The UK government should consider targeted support for small-scale battery storage if it wants households to participate in a smarter, lower carbon energy system, according to Brian Davis, vice president, Energy Solutions at Shell International.

Shell New Energies acquired German battery storage firm Sonnen in February. The company has deployed hundreds of megawatts of storage into households and small businesses in its home market, where domestic storage penetration, roughly 600MW, is greater than industrial storage (around 380MW, according to Bloomberg).

Sonnen and others use domestic battery to help balance the German grid. While there are companies in the UK providing grid balancing services via domestic batteries, the market is small in comparison.

Tanjent's PowerBanx X battery storage, in pale grey enclosure (Image: Tanjent)

Tanjent’s PowerBanx X battery storage, in pale grey enclosure (Image: Tanjent)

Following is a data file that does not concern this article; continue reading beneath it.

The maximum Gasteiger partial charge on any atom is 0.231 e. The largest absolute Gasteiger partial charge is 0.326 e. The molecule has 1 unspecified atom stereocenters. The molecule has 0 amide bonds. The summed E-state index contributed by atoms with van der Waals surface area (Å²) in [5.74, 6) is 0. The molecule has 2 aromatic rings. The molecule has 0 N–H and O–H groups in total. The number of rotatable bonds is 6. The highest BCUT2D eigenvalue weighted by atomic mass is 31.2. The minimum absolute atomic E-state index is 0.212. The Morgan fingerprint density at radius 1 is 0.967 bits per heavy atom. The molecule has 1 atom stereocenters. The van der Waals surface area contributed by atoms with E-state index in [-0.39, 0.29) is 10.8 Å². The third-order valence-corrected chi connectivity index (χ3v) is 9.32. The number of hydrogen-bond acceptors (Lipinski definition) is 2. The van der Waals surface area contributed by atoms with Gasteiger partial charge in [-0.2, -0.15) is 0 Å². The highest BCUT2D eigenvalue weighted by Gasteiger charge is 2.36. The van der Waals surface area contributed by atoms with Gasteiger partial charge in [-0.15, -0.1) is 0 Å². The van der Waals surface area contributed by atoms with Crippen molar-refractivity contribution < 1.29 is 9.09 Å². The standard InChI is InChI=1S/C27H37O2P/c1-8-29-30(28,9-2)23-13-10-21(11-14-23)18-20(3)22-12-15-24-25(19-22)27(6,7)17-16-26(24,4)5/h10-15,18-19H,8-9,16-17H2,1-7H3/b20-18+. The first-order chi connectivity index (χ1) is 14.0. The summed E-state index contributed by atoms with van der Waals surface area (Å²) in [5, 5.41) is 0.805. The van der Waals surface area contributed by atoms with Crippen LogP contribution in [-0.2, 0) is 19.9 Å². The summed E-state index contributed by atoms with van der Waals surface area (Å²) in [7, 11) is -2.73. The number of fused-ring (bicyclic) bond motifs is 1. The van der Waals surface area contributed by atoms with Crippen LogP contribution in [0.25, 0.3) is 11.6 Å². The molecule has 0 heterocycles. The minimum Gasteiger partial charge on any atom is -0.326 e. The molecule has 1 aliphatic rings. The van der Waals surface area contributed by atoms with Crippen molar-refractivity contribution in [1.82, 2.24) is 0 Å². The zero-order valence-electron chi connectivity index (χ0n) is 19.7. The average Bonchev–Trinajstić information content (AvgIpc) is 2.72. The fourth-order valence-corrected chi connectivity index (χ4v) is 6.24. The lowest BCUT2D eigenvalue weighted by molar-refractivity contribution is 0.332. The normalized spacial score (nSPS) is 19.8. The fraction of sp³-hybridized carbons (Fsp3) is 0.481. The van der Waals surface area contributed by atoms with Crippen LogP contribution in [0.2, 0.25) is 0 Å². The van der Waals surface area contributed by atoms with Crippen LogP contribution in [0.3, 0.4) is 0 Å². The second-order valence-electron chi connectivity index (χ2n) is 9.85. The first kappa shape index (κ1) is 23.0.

Speaking at Aurora’s Summer Renewables Summit, Davis said storage, both short-term and seasonal, “is critical to get the system to balance” in a decarbonised power system.

Yet while renewable generation creates an “increasingly intermittent supply picture, the demand picture is becoming increasingly controllable,” said Davis. Technologies such as electric vehicles, heat pumps and batteries “all internet connected” can help “balance what can’t be controlled on supply”.

Asked if there was a policy impediment to unleashing storage, Davis replied “some form of focused subsidy” for domestic batteries would help provide that flexibility faster and deliver lasting benefits.

“Our batteries last 10,000 cycles, they are a long-term asset,” said Davis. “They can be aggregated to provide grid resource and services over what a household needs.”

Read more: The Energyst